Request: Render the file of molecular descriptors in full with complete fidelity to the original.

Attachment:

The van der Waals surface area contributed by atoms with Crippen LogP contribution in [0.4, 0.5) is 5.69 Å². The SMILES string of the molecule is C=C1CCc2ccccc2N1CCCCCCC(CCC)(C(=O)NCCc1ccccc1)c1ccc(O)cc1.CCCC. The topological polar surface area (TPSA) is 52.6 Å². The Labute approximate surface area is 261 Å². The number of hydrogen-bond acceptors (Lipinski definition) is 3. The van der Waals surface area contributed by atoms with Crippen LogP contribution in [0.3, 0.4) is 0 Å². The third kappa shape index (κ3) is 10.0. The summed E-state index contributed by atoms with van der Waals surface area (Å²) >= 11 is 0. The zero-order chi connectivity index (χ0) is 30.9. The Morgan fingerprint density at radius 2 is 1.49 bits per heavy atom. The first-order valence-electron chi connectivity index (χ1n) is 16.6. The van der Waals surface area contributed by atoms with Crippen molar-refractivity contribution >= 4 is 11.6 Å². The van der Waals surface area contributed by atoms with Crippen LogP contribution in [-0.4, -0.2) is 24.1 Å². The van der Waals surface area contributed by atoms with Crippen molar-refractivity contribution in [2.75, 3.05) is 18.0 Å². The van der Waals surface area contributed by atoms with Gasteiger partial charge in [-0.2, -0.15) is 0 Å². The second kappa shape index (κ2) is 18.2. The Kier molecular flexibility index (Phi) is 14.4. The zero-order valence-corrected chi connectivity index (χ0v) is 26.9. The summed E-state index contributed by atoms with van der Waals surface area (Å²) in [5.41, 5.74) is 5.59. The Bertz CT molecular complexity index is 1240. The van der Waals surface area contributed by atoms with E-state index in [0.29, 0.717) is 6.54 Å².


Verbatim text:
The van der Waals surface area contributed by atoms with Crippen LogP contribution in [0.4, 0.5) is 5.69 Å². The SMILES string of the molecule is C=C1CCc2ccccc2N1CCCCCCC(CCC)(C(=O)NCCc1ccccc1)c1ccc(O)cc1.CCCC. The topological polar surface area (TPSA) is 52.6 Å². The Labute approximate surface area is 261 Å². The number of hydrogen-bond acceptors (Lipinski definition) is 3. The van der Waals surface area contributed by atoms with Crippen LogP contribution in [0.3, 0.4) is 0 Å². The third kappa shape index (κ3) is 10.0. The summed E-state index contributed by atoms with van der Waals surface area (Å²) >= 11 is 0. The zero-order chi connectivity index (χ0) is 30.9. The Morgan fingerprint density at radius 2 is 1.49 bits per heavy atom. The first-order valence-electron chi connectivity index (χ1n) is 16.6. The van der Waals surface area contributed by atoms with Crippen molar-refractivity contribution >= 4 is 11.6 Å². The van der Waals surface area contributed by atoms with Crippen LogP contribution in [-0.4, -0.2) is 24.1 Å². The van der Waals surface area contributed by atoms with Crippen molar-refractivity contribution in [2.75, 3.05) is 18.0 Å². The van der Waals surface area contributed by atoms with Gasteiger partial charge in [-0.2, -0.15) is 0 Å². The second kappa shape index (κ2) is 18.2. The Kier molecular flexibility index (Phi) is 14.4. The zero-order valence-corrected chi connectivity index (χ0v) is 26.9. The summed E-state index contributed by atoms with van der Waals surface area (Å²) in [5.41, 5.74) is 5.59. The Bertz CT molecular complexity index is 1240. The van der Waals surface area contributed by atoms with E-state index in [0.29, 0.717) is 6.54 Å².